Daily Inspiration: “Innovators don’t focus on the time that has elapsed, they anticipate the time that is yet to come!”


“Innovators don’t focus on the time that has elapsed, they anticipate the time that is yet to come!” – Futurist Jim Carroll

Spend less time looking back – focus on looking forward!

There is no doubt that you can learn from reflecting back on what you did in the past, but you will likely learn more if you think about what you might learn in the future.

It’s not about what you used to know, but what you might yet come to know! It’s important that you consider the skills you’ve developed so far, but it is better that you think long and hard about the skills you will need for the next steps in the voyage. It’s helpful to take the time to understand what has worked for you in the past, but in a fast-changing world, you’ll find far more success by focusing on what might work in a far more complex and challenging future. It’s helpful to relive your past glories, but truth be told, most people won’t care about that – they want to see other new, more dramatic triumphs!

The only time you should be looking back is to see how far you’ve come.

That’s because your entire focus right now should be on the theme and mantra that I’ve adopted for my career and life – ‘reinvention!‘ You’ll only get to where you are going if you put in the effort to get there. And that usually involves new skills, new attitudes, a new outlook, a new mindset, and continually new efforts. That’s why my book released last year focused on this topic – Now What? Reinvention and the Role of Optimism in Finding Your New Future. Learn more!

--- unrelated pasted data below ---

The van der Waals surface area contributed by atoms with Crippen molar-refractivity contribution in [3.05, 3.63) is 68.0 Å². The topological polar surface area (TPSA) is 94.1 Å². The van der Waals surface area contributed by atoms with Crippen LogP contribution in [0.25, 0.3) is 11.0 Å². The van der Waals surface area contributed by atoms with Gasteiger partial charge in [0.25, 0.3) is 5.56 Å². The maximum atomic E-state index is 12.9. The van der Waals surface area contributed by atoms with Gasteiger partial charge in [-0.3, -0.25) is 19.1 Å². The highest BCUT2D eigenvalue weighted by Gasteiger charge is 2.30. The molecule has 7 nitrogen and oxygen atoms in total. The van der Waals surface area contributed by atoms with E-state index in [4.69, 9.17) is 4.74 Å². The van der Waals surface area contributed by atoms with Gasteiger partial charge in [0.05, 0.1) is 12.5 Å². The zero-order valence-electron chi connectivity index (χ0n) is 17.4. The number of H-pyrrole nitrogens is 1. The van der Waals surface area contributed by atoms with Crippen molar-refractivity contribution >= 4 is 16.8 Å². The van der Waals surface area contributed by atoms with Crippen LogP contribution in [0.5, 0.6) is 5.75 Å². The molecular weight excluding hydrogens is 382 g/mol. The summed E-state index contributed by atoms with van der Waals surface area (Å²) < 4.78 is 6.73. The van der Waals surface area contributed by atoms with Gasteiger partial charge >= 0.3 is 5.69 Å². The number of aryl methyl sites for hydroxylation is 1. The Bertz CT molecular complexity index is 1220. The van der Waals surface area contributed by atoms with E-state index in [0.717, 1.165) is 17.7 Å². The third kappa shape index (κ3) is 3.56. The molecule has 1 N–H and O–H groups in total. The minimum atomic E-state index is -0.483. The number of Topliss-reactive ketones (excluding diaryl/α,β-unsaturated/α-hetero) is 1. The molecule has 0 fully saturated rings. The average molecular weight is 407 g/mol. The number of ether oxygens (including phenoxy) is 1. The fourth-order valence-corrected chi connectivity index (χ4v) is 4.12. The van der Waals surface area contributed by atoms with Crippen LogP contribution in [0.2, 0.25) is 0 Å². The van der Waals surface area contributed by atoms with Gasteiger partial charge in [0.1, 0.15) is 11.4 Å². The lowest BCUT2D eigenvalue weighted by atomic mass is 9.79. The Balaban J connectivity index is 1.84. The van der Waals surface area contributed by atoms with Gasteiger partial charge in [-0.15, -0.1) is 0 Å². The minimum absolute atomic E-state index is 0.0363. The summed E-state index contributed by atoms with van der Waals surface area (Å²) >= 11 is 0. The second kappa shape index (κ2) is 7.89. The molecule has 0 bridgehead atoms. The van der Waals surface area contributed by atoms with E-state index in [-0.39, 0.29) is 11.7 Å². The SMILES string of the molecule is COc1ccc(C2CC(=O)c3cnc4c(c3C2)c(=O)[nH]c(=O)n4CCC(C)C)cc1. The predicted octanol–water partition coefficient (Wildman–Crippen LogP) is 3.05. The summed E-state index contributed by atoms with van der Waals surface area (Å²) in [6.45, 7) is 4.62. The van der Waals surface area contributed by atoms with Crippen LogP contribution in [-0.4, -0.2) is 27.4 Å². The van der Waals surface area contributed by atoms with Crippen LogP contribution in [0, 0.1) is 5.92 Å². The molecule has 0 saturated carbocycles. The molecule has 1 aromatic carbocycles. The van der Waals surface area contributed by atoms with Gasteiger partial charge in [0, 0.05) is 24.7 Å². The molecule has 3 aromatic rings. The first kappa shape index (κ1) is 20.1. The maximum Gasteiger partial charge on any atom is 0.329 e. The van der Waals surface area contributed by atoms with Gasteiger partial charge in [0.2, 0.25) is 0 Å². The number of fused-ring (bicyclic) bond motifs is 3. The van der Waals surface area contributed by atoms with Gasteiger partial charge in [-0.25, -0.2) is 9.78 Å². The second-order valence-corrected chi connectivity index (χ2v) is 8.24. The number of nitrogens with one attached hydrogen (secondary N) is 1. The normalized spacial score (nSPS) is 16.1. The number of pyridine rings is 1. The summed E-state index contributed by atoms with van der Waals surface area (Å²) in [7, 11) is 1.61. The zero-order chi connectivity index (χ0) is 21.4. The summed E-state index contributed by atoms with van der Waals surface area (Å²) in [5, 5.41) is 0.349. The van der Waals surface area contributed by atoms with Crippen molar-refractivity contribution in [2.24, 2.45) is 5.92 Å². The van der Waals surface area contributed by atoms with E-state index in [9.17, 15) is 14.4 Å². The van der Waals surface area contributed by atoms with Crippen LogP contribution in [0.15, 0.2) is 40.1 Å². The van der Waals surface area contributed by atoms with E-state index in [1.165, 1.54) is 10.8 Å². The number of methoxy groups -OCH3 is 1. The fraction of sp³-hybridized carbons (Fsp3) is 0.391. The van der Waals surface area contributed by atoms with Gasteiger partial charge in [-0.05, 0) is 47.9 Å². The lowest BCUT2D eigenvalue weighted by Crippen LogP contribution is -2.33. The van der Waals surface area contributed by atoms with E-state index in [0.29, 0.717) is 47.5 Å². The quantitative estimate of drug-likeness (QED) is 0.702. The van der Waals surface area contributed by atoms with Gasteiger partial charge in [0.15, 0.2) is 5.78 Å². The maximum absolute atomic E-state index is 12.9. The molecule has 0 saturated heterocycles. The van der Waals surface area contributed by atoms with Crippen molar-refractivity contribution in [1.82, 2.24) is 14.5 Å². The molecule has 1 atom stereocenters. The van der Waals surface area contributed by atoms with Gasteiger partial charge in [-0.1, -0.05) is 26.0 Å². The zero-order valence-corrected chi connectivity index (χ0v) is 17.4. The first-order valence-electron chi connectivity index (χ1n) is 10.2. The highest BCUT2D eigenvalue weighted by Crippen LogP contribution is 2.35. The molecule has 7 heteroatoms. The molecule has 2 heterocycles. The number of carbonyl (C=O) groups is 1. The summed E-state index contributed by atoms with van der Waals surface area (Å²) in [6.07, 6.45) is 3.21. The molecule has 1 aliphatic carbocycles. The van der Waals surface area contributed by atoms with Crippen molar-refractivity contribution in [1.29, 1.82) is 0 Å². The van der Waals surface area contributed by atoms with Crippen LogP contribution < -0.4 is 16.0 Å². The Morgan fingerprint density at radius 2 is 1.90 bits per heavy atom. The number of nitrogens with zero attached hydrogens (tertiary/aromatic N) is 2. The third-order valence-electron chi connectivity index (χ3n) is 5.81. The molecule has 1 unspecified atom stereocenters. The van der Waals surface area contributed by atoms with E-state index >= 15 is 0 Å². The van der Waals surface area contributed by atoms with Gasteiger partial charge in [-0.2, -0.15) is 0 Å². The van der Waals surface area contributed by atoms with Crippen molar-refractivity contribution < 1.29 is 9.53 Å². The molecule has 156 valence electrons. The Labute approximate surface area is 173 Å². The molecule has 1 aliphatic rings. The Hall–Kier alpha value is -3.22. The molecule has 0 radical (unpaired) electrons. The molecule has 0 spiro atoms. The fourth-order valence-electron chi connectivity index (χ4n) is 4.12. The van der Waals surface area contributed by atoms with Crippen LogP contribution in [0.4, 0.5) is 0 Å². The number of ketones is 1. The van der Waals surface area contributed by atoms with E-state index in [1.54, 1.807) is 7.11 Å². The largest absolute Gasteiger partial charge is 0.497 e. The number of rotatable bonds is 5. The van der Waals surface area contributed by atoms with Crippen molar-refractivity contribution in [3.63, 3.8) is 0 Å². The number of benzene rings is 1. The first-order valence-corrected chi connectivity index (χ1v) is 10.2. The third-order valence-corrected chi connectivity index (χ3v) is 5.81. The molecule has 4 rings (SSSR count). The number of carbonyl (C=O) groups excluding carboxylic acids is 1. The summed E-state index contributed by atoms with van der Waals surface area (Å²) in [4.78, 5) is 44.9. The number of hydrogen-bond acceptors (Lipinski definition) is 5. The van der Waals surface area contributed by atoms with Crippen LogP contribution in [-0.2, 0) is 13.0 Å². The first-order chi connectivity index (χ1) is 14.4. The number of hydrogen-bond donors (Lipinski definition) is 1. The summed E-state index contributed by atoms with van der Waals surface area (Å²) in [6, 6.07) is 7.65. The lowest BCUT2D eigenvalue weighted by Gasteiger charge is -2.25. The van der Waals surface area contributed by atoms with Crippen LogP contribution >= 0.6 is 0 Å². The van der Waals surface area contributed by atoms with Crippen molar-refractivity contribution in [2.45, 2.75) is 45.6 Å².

When should you look back? To find the spiritual motivation to keep moving forward.

There will likely be moments in your past that might be painful or difficult to reconsider. In that context, looking back can give you regrets, but looking forward can give you the motivation to keep going!  There is no doubt that looking forward will provide you with opportunities – so you will want to ignore the past. But looking back can give you the continuous power to look forward – it can be a powerful motivational force.

In February 2020, just as it became painfully obvious that the emerging global pandemic was going to cause massive upheaval in our lives, I wrote: “You’ll never know when you’ve reached rock bottom – until you’re back on top looking down!” Revisiting that post in the context of where we were at the time can be useful in the context of when to look forward, and when to look back!

February 26, 2020

I can’t decide if my quote today is about the stock market and economy, or is a recipe and pathway for personal growth.

So let’s make it about both!

Obviously, we are in new territory when it comes to our 11-year bull market – volatility reigns, fear is driving decisions, and uncertainty rules every agenda. The hardest thing is to know when we’ve reached the bottom of the downturn – when we had the big economic meltdown in October 2008, we didn’t really hit rock bottom until March 2009.

Much uncertainty is going to drive the global business agenda for quite some time – hence, the quote.

So what do you do if you don’t know if we are anywhere near the bottom of a business cycle? Focus on the future!

Coincidentally, March 2009 found me in Las Vegas with my largest ever audience from two global companies, speaking about the future and innovation – one group had 7,500 people in the room. The CEO of each organization wanted me to help people understand that they needed to focus on the future, not the present, NOW.

Lesson? Don’t wait to hit the bottom before you start thinking about the top!

From a personal perspective?

It’s pretty certain that you’ll face quite a few career setbacks throughout your lifetime: layoffs, reorganizations, downsizing, and more. It’s how you roll with the punches and pick yourself up that will define your future.

And obviously, you’ll go through waves of personal turmoil and anguish. Life is a roller coaster ride that takes us from the peaks of exhilaration to the depths of despair, often without knowing what is coming after the next climb.

The key? Your ability to recover from the lows is what will define your opportunity to experience the highs!



THE FUTURE BELONGS TO THOSE WHO ARE FAST features the best of the insight from Jim Carroll’s blog, in which he
covers issues related to creativity, innovation and future trends.